From the Alliance for Biking and Walking comes:
the Bicycling and Walking in the United States 2012 Benchmark Report. Click on the image to access the full report.
The Economic Impact of Bicycling and Walking As economic recession has impacted communities across the nation, active transportation has emerged as a promising sector for growth and revitalization. Bicycling and walking projects create 11-14 jobs per $1 million spent, compared to just 7 jobs created per $1 million spent on highway projects. A series of case studies in 2010, examining the construction of U.S. bicycle and pedestrian facilities, found that such projects created between 218 and 1,050 new construction jobs.
After an initial economic boost from construction, pedestrian and bicycle infrastructure has a lasting impact on local economies. A 2009 study in Minnesota found that bicyclists on state trails spend $2.4 billion annually, supporting nearly 31,000 full- and part-time jobs. A survey of San Francisco business owners on Valencia Street found that two-thirds of merchants thought the street's bike lanes had an overall positive impact on their business or sales.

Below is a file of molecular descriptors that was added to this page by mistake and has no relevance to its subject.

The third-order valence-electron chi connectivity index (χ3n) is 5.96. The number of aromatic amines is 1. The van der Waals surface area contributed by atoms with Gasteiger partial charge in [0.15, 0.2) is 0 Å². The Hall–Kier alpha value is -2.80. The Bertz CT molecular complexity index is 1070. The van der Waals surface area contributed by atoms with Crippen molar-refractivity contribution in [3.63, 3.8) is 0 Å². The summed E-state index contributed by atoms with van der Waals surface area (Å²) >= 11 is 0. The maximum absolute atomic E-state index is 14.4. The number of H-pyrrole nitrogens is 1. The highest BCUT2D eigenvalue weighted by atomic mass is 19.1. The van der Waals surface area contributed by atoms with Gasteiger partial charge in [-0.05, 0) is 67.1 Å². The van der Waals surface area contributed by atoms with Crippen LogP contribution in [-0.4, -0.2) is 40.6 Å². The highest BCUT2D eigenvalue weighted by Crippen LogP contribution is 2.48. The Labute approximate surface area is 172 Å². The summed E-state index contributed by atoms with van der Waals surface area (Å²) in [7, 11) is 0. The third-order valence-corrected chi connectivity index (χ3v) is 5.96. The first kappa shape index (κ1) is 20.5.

Bicycling and walking also results in significant cost savings on health care spending. If just one out of every 10 adults started a regular walking program, the U.S. could save $5.6 billion in health care costs — enough to pay the college tuition of more than 1 million students. Thanks to bicycle infrastructure and programming, the City of Portland expects to see between $388 and $594 million in health savings by 2040. Cost benefit analysis show that as much as $11.80 in benefits can be gained from every $1 invested in bicycling and walking.